This is my first posting of photos taken with my new camera. The woman in the shop assured me that it had huge quantities of megapixels and would produce photos of a quality that would make me gasp in astonishment compared with those feeble efforts taken by my old camera. So far, I'm not convinced. But to be fair, it hasn't been trialled in a clear atmosphere yet, because the weather over the last few days has not been dry - unlike the subjects of this post (ha!).
This is the only surviving wall of the Good Templar Hall in Berwick. The name meant nothing to me at all, I had to google it. Turns out the Good Templars were / are an international organisation promoting the cause of temperance, that is abstention from alcohol. They have their own website
if you would like to know more. Only American links come up, the UK branch of their operation seems to have quietly faded away. (If you know differently, please do leave a comment.)
I learned more about this building from a booklet with the splendid title Berwick's Battle Against Drink
by Wendy Bell Scott. I originally bought my copy a couple of years ago from a newsagent while killing time in the main street of Spittal waiting for the Christmas reindeer to appear. My first thought was that, unlike Flodden (q.v.) it is a battle most Berwickers seem to be trying to lose. The book is also available online
from a local publishing outfit called Blue Button. Wendy's research started life as part of her studies at the Open University, and I was delighted to see one of my own former O.U. advisers, John Wolffe, featuring prominently in the bibliography. Pious Victorian reformers are one of his things.
The subject of excessive consumption of booze is still very much a live issue, and Berwick as usual has particular problems because of its position on the border. I'm told that in the past, before I lived here, there was an influx of Scots on Sundays because in those days Scotland took a stricter approach to pubs opening on the Lord's Day than England did. This cross-border situation is likely to be recreated, because the Scottish government is keener than the Westminster one to introduce compulsory minimum pricing for alcoholic drinks, in an effort to reduce consumption. In a previous post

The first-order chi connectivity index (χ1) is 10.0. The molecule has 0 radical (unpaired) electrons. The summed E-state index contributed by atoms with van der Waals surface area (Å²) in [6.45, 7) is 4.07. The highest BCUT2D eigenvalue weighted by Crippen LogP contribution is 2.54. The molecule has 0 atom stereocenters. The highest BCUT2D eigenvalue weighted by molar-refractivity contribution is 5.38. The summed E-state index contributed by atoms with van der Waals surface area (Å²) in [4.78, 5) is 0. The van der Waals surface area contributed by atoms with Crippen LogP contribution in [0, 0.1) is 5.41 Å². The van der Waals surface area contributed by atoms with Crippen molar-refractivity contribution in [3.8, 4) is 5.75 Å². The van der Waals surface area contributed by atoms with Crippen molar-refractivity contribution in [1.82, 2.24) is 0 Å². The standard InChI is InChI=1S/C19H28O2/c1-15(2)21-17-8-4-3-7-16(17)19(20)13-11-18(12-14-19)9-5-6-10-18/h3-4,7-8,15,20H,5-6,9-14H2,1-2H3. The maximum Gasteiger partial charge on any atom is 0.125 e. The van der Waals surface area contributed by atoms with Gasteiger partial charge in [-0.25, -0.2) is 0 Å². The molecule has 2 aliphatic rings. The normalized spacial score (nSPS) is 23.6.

I described the likely effect on the parts of England just over the border of suddenly making booze more expensive in Scotland. Thankfully, implementation of the legislation to that effect passed by Holyrood in 2012 is being held up by legal challenges from the alcohol industry. I say thankfully - at a personal level I have always been sympathetic to temperance ideals, but the prospect of my street filling up with Scots who don't share them is not an enticing one.
God knows our resident English drunks are already a big enough nuisance. The original plans for the restoration of the riverside park included provision for some brave soul to abseil down the steep bank beside the river to collect up and remove all the cans and bottles chucked down there over the years. By now the lower levels must require techniques more closely related to archaeology than to simple litter-picking. Sadly it was reported that the assessment of the bank found it too unstable for abseiling to be safe. And in any case the drinkers can throw the things down faster than the council can pick them up. So beer cans and wine bottles continue to roll out of the undergrowth at your feet and witness to the cause for which the Good Templar Hall was erected.
P.S. I shouldn't forget to mention that the new leader of the Labour party is reportedly a teetotaller, a welcome survival of the historical association of the temperance movement with socialism, particularly Christian socialism.